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A new haemostatic agent in tubeless PCNL

Tubeless percutaneous nephrolithotomy (PCNL) is increasingly being used in carefully selected patients to reduce hospital stay and analgesia requirements, especially in those with little bleeding who become stone free or have insignificant residual fragments (usually <4mm). Various agents have been...

Clinical visit for PCNL experience: Agra, India

In September 2015, I travelled to India for a two-week clinical visit with Professor Madhu Sudan Agrawal at the Global Rainbow Hospital, Agra. Having completed my training I wanted to further develop my skills with PCNL, particularly with regards to...

Management of calyceal diverticular stones using ultramini PCNL

Calyceal diverticulae are congenital smooth-walled, non-secretory urothelium-lined cavities within the renal parenchyma that communicate with calyceal fornix through a diverticular neck. They were first described by Rayer in Traitements des maladies des reins [1]. Calculi occur in approximately 9.5% to...

Comparison of PCNL under spinal versus general anaesthesia

There are several advantages of performing percutaneous nephrolithotomy (PCNL) under spinal anaesthesia including lower cost, reduced adverse effects and less tracheal tube displacement. Another advantage is that the patient remains awake throughout making positioning easier and reducing the risk of...

PCNL Masterclass

EULIS PCNL (Percutaneous Nephrolithotomy) Workshop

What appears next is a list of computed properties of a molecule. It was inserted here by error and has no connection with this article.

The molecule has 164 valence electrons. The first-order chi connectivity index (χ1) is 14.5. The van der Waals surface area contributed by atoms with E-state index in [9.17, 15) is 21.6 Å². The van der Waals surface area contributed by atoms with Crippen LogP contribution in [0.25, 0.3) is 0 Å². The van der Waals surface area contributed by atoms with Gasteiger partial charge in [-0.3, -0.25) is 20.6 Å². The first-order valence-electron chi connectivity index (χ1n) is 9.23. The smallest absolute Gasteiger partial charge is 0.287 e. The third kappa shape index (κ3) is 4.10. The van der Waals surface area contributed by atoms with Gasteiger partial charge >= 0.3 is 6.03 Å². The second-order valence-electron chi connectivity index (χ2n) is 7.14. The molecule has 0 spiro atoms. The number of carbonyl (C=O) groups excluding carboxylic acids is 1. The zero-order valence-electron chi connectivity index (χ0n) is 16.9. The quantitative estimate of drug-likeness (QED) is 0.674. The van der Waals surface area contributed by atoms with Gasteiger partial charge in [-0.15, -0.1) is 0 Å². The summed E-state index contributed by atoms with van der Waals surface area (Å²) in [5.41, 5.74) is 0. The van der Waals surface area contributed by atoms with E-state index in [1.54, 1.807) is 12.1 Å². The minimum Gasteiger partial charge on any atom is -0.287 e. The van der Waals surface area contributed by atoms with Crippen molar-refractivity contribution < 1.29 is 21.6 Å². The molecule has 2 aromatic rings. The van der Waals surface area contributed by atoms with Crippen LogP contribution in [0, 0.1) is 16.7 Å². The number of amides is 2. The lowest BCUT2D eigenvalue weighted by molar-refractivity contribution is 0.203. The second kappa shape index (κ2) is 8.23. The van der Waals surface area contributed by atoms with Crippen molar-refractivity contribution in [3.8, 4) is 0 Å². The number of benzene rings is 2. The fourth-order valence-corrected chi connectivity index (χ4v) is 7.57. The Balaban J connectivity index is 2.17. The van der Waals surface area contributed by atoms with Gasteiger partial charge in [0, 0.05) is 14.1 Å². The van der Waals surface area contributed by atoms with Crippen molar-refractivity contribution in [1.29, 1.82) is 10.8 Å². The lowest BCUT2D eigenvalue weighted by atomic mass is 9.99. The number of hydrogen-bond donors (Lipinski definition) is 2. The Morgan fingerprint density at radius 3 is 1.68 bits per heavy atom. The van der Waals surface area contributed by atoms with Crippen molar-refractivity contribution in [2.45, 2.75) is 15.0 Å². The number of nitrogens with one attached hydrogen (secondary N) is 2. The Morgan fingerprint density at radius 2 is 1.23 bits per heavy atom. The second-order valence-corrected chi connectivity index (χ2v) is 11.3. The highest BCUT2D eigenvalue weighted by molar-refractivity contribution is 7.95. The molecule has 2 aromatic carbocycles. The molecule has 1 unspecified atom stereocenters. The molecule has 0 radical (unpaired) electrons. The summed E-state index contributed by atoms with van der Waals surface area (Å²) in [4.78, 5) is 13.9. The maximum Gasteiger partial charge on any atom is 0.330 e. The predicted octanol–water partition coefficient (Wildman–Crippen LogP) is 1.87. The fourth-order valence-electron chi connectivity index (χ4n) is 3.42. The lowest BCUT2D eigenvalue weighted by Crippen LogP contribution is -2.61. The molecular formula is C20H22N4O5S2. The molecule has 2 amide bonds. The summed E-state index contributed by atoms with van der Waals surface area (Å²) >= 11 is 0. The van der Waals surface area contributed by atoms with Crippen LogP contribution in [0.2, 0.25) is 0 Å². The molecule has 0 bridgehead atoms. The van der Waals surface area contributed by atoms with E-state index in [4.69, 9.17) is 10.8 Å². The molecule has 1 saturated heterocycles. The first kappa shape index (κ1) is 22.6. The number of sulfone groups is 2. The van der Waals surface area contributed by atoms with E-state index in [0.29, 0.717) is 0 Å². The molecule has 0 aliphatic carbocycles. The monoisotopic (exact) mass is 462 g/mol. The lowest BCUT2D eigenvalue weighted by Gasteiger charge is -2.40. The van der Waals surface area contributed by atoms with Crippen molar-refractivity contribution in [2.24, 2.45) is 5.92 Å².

Dartford Supine PCNL Course 2022

All you need to know about percutaneous nephrolithotomy: supine versus prone and mini versus traditional

Introduction Since the first percutaneous nephrolithotomy (PCNL), the technique has undergone many innovations, including modifications in positioning, miniaturisation of instruments and combination with retrograde intra-renal surgery (see Table 1 for an outline of the history of the technique). Controversy has...

Percutaneous Renal Surgery – A Practical Clinical Handbook

This is an unashamedly practical guide to the percutaneous access of the upper tract. Its diminutive size belies the wealth of information contained within. Whilst the text begins traditionally with a chapter on applied anatomy, the remainder reverts to an...

An update on lower pole stone management for 2015

Introduction Urolithiasis is an increasing healthcare problem, with an estimated lifetime prevalence of up to 15% [1]. The number of interventions undertaken for stone disease has increased dramatically over recent years, particularly with respect to ureteroscopy and percutaneous nephrolithotomy (PCNL)...

Upper pole access is safe and effective for paediatric percutaneous nephrolithotomy

Upper pole access for percutaneous nephrolithotomy (PCNL) provides a straight access tract to the ureter with easier placement of a guidewire, good exposure of the pelvis and upper ureter, and comfortable manipulations for the treatment of staghorn, large upper caliceal,...
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